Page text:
A reader sent in this query about a payment demand from the manager of an apartment in Tokyo that the reader vacated in a hurry:

I signed a two-year lease for an apartment in a beautiful area of Tokyo. I cleaned the apartment and left after living there for 1½ years. I had to return to the U.S. to help my dad, who’d fallen sick. I only had enough money for a plane ticket.

The company that manages the apartment where I lived contacted me and said I owe them 1) a ¥225,000 fee for cleaning, and 2) the rent for the rest of the term of the contract.

I don’t have the money. What are my rights?

In most lease contracts, there is an article stating that the tenant has to restore the apartment to its previous state before they vacate the building. So, in theory, the tenant has to pay a fee for cleaning and restoration if they damage the property or leave it dirty. Usually, this fee comes out of the deposit (one or two months’ rent is the standard) that most real-estate agents demand up-front when you sign for an apartment or house.

But regardless of the article in the contract, the tenant doesn’t necessarily have to pay the entire amount the owner asks them to. The tenant has to restore the property if they damage it, but only if the damage was done intentionally or through negligence. In other words, the tenant doesn’t have to restore the room to its original condition nor pay the restoration fee if the damage is just general wear and tear through daily use.

To prevent disputes over this issue, the government set some guidelines about reasonable costs that owners can charge tenants for cleaning and restoration after occupancy. So, the reader would be advised to check if the invoice is in the line with the guidelines or not. As the guidelines (bit.ly/jprentguidelines) run to 169 pages in Japanese, it may be advisable to consult an expert. If the amount demanded in the invoice is much higher than the guidelines recommend, the reader should check the reason why and, if it seems unreasonable, ask the owner to reduce the amount.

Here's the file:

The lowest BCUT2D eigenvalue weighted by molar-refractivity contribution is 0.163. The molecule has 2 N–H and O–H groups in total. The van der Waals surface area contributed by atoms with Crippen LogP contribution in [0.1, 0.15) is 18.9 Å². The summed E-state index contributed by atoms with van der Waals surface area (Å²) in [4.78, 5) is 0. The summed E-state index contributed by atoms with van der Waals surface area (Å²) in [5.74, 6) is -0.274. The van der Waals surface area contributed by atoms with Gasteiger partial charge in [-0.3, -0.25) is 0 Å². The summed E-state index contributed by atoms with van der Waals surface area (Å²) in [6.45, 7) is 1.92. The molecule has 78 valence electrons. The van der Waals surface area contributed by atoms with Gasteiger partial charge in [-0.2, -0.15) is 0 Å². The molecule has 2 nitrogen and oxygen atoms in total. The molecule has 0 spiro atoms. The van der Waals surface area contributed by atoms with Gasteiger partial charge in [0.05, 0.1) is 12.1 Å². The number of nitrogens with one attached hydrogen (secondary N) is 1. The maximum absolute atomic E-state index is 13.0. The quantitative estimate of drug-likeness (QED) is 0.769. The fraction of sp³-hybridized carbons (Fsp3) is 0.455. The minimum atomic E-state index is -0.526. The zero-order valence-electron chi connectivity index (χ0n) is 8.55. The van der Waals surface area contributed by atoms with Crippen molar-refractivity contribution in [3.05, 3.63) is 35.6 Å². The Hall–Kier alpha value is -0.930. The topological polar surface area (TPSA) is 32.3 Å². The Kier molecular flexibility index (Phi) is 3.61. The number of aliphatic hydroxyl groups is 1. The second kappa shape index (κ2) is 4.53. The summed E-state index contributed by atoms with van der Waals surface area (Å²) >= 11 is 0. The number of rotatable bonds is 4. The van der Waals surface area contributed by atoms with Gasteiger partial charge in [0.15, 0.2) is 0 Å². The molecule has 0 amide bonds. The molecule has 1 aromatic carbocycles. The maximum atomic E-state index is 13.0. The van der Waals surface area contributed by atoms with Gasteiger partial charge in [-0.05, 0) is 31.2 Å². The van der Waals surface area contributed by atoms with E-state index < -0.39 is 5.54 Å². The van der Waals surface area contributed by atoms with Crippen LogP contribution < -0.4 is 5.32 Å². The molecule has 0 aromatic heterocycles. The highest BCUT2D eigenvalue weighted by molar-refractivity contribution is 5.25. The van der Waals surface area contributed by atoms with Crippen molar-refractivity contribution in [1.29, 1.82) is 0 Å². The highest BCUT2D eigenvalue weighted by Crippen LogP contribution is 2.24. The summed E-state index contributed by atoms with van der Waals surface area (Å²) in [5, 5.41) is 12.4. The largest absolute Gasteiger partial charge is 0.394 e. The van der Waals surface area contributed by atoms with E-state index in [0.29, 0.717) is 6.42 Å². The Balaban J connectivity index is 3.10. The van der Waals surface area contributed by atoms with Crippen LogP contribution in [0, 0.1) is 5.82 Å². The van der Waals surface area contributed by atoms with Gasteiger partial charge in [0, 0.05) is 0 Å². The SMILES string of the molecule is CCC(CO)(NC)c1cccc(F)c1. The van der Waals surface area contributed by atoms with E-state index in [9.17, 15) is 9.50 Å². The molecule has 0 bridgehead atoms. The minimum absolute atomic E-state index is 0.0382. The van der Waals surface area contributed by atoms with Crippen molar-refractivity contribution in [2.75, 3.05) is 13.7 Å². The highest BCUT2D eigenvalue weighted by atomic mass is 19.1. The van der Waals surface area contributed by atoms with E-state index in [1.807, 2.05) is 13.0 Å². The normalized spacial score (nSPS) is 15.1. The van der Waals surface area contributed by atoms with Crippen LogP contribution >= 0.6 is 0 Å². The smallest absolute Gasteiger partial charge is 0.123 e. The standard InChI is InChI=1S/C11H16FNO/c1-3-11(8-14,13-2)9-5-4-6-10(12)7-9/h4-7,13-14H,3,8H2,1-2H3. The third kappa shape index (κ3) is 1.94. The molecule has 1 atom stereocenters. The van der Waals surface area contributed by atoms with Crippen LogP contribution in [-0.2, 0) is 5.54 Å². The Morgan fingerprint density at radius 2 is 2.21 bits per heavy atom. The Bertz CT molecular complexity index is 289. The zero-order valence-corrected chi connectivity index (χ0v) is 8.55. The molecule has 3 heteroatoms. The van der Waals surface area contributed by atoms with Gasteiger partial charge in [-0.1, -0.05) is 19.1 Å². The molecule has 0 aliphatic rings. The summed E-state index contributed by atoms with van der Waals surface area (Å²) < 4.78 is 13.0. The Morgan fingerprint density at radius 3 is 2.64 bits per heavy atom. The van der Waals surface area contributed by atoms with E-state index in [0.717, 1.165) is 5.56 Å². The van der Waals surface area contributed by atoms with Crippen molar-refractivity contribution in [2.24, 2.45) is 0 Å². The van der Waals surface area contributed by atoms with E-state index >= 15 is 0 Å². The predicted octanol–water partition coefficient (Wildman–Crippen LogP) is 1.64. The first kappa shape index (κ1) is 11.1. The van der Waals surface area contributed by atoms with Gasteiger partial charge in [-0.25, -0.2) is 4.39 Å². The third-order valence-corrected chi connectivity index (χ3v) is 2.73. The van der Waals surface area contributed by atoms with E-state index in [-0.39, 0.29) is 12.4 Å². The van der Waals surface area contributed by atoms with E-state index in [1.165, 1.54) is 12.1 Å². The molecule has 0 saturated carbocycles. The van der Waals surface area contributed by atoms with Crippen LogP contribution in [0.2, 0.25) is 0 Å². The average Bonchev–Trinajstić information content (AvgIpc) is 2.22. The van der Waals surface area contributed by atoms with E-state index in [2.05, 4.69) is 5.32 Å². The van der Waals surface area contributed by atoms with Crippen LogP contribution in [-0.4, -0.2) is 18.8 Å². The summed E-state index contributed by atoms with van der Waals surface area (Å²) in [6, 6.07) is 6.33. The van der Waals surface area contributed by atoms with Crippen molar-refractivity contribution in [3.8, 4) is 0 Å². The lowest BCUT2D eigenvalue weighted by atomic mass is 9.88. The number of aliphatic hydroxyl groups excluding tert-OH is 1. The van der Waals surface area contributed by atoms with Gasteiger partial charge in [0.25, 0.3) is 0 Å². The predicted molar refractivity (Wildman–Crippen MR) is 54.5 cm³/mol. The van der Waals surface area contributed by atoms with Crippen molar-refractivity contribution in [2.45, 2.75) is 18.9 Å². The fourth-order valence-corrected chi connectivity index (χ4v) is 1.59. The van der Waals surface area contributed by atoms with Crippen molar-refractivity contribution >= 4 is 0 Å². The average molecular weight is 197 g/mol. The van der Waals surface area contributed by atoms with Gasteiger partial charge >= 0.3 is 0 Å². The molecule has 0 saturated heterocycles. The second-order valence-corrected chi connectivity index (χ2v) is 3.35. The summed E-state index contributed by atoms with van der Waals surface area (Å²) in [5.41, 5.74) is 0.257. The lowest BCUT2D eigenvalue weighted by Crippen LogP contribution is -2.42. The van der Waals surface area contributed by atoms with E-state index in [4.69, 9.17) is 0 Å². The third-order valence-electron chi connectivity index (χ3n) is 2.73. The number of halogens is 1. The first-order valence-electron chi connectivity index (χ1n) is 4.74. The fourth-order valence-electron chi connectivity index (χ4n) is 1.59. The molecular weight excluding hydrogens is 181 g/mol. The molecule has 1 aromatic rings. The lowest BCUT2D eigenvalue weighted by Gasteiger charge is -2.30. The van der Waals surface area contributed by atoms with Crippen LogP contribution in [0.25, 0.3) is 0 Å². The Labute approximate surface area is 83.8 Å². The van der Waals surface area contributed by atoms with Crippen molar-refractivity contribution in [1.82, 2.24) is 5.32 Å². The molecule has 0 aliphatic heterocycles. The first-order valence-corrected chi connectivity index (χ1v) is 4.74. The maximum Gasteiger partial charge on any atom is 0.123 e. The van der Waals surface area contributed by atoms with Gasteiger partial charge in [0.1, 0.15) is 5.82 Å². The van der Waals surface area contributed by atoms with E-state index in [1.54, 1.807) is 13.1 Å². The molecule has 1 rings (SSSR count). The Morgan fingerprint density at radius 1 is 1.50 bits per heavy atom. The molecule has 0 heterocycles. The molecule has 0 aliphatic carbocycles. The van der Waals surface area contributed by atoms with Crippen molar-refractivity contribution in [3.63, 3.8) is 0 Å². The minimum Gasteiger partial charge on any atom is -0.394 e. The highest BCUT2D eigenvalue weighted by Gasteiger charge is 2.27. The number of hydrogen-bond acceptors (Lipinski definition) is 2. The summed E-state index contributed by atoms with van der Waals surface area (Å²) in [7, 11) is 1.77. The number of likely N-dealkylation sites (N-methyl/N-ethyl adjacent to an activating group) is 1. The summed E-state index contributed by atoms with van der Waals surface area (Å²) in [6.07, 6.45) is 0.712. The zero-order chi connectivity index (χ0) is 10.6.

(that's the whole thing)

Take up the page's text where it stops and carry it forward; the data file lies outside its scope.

Regarding the rent for the rest of the term of the contract, most contracts will include a termination clause, and most of these clauses will say the tenant can end the contract and move out provided they give one or two months’ notice. If, on the other hand, it is stipulated that the tenant must pay all the rent for the rest of the term of the contract if they vacate the premises midway, that clause is valid in principle.

However, there is an important court precedent to keep in mind, in which an owner brought a case against a former tenant who had left a property after 10 months of a four-year contract. The owner demanded the tenant pay the rent for the remainder of the contract — all three years and two months of it — in accordance with a clause in the contract. The court ruled that the demand was unreasonable because it went against the standard norms of society, but decided that the tenant should still stump up a year’s worth of rent.

In rare cases where there is no termination clause, in principle the tenant cannot end the contract without the consent of the leasing agent, and if the agent doesn’t agree, the obligation to pay rent remains. That said, it’s highly likely that a court in such a case would use the same reasoning as in the case above — that such a situation goes against Japanese societal norms — to free a tenant from such a contract, although it may cost the tenant several months’ rent.

The lesson here is simple: Before you sign a rental contract, make sure you know how to get out of it — and never sign one without a termination clause.

Jun Kajita is an attorney with the Foreign nationals and International Service Section at Tokyo Public Law Office, which handles a wide range of cases involving non-Japanese in the Tokyo area (03-5979-2880; www.t-pblo.jp/fiss) FISS lawyers address readers’ queries once a month. Your questions and other comments: lifelines@japantimes.co.jp

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